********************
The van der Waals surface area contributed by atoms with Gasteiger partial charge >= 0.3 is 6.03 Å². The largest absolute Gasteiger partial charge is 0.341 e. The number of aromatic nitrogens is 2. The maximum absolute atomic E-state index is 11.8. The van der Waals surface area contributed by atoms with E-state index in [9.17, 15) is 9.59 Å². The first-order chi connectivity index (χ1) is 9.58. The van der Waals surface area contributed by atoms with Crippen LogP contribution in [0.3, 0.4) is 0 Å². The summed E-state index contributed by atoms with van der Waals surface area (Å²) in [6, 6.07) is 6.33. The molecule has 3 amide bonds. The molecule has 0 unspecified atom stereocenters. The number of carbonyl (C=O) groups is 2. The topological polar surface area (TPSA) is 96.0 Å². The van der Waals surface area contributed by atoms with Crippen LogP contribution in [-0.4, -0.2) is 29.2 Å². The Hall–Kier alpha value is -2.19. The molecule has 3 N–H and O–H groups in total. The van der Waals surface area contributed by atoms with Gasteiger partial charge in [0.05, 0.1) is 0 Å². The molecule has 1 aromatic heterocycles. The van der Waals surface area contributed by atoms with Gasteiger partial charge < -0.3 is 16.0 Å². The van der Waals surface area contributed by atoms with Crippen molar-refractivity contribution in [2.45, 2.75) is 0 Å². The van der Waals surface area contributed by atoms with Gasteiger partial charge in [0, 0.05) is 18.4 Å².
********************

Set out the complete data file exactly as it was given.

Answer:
The van der Waals surface area contributed by atoms with Gasteiger partial charge >= 0.3 is 6.03 Å². The largest absolute Gasteiger partial charge is 0.341 e. The number of aromatic nitrogens is 2. The maximum absolute atomic E-state index is 11.8. The van der Waals surface area contributed by atoms with E-state index in [9.17, 15) is 9.59 Å². The first-order chi connectivity index (χ1) is 9.58. The van der Waals surface area contributed by atoms with Crippen LogP contribution in [0.3, 0.4) is 0 Å². The summed E-state index contributed by atoms with van der Waals surface area (Å²) in [6, 6.07) is 6.33. The molecule has 3 amide bonds. The molecule has 0 unspecified atom stereocenters. The number of carbonyl (C=O) groups is 2. The topological polar surface area (TPSA) is 96.0 Å². The van der Waals surface area contributed by atoms with Crippen LogP contribution in [-0.4, -0.2) is 29.2 Å². The Hall–Kier alpha value is -2.19. The molecule has 3 N–H and O–H groups in total. The van der Waals surface area contributed by atoms with Gasteiger partial charge in [0.05, 0.1) is 0 Å². The molecule has 1 aromatic heterocycles. The van der Waals surface area contributed by atoms with Gasteiger partial charge < -0.3 is 16.0 Å². The van der Waals surface area contributed by atoms with Crippen molar-refractivity contribution in [2.45, 2.75) is 0 Å². The van der Waals surface area contributed by atoms with Gasteiger partial charge in [0, 0.05) is 18.4 Å².